Panellists: Alison Sinclair; Shirley Meier
SM: Everyone is terrified of the loss of control. We use plague zombies to explain our fear. Dracula was about the fear of women’s power and blood magic. One of our biggest fears in biotechnology. There are a couple of good TED talks on the subject (Mel’s note: I found this one and this other one). Chemotherapy can be delivered directly to the tumour.
AS: Spider Robinson wrote about electrodes implanted in the pleasure centre of the brain. In the Star Trek: The Next Generation episode, “Crossroads,” the Federation becomes a dystopia. The Borg are biological machines. In Star Trek: Voyager, 7 of 9 and Hugh explore these ideas.
SM: The essential questions are: Who am I? Who owns my thoughts?
Q: In Brave New World, what was horrifying then is common place now. People fear science. What’s the positive side of biotechnology?
SM: In my books, MOM (the medical override module) is corrupted. Technology is what saves people, frees them from the villain, Prime. Pets are modified into true companions. Of course, then you have the issue of old age, disease, and how you can justify putting the dog down. They rejuvenate animals, mammals specifically.
Q: What about clones? Currently they age rapidly to the age of the animal they were cloned from.
AS: Medical technology is always advancing. Right now, they’re working on cloning the heart. The brain is still too much of a mystery. Is it ethical to “treat” mental illness? How does the process impinge on personal freedom?
SM: Heart surgeons have noticed personality changes after bypass surgery. There is a distinctive decrease in, or complete loss of, empathy.
Q: Who should be afraid of biotechnology? Who will suffer?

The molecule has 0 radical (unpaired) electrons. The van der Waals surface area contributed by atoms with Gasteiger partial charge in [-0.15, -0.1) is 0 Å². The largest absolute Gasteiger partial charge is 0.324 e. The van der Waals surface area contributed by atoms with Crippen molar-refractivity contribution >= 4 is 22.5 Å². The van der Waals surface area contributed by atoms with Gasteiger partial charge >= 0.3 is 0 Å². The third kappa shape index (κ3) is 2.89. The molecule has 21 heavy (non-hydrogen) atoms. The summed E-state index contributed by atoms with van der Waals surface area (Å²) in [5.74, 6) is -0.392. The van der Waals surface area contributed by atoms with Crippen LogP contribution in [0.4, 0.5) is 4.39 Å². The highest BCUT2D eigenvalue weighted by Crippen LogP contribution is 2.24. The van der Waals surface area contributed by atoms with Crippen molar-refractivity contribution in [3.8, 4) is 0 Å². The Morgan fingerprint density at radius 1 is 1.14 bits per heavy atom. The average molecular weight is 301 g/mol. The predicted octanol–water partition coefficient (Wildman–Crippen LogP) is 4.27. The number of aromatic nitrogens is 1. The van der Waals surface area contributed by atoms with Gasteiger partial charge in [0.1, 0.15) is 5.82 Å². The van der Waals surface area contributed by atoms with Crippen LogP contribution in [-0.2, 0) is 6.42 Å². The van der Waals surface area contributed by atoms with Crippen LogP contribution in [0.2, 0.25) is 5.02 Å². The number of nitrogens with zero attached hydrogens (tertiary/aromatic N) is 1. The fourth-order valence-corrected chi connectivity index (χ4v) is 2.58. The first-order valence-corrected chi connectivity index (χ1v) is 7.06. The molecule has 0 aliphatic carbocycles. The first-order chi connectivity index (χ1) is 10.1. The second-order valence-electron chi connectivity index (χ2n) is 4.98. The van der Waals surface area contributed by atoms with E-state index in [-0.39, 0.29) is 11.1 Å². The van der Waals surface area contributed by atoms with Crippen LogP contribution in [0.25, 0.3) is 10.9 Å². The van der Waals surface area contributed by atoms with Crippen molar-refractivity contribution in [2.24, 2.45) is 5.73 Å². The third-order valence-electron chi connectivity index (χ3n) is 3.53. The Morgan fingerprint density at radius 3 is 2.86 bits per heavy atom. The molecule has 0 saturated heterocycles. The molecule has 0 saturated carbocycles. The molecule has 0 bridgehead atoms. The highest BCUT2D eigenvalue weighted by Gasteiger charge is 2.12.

SM: We add to our knowledge; we don’t replace it. The old doesn’t disappear. Norms shift.
Q: Do you have statistics regarding the percentage of personality change in heart transplant patients?
SM: It was in a Smithsonian Magazine article. The percentage isn’t certain. They’re not even sure why it happens. It might be a drug interaction.
Q: If we look at biotechnology rationally, our fear is relatively low. Irrational fear is automatically high, however. People forget our own criminal predisposition.
SM: Look at the military. They have drills for the nuclear fighter jets frequently. They have to make sure that all is in readiness in case the worst happens. They don’t run in these drills. They walk slowly. If the jets take off, the world will probably end. The ground crew is assessed. If they don’t react appropriately, they will be removed. When we write SF, we are troubleshooting. What if? Utopias are boring. Consider the controversy over stem cells.
AS: But what about the cost? We need to invest in quality control. In our society, who can afford it? In Speed of Dark by Elizabeth Moon, the main character is autistic and offered a cure. Who chooses?
Q: What do you consider “you”?
AS: My mother has Alzheimer’s. Her personality hasn’t changed yet, but layers of memory get stripped off.
SM: Treatment is not the same as a cure. It makes illness tolerable. There’s a loss of dignity in Alzheimer’s that’s difficult to deal with. In the early stages, patients can be mistakenly addressed as if they are in the advanced stages. They don’t need that.
Q: There’s a tension between internal and external identity. Who we are vs. who others think we are. Is it the same person? I’m thinking of Heinlein’s Puppet Masters.
AS: Do we have a problem with free will?
SM: Yes. Our monsters steal our free will. Truth, justice, and the American way vs. the New World Order.
Q: What about mind control?
SM: Noam Chomsky’s Manufacturing Consent is a fascinating look at mind control and possession in our society.
AS: There’s also a struggle between personal and medical personhood.
SM: Why do things not work? We’re essentially monkeys. Would you give a monkey “the button”?
AS: Technology both reinforces and subverts existing power structures.
And that is the last session I attended at Ad Astra this year.
I’ll save the wrap post for next weekend.
In the meantime, have a fabulous weekend, my writerly peeps. I’ll be back on Tuesday with my regular Tipsday curation.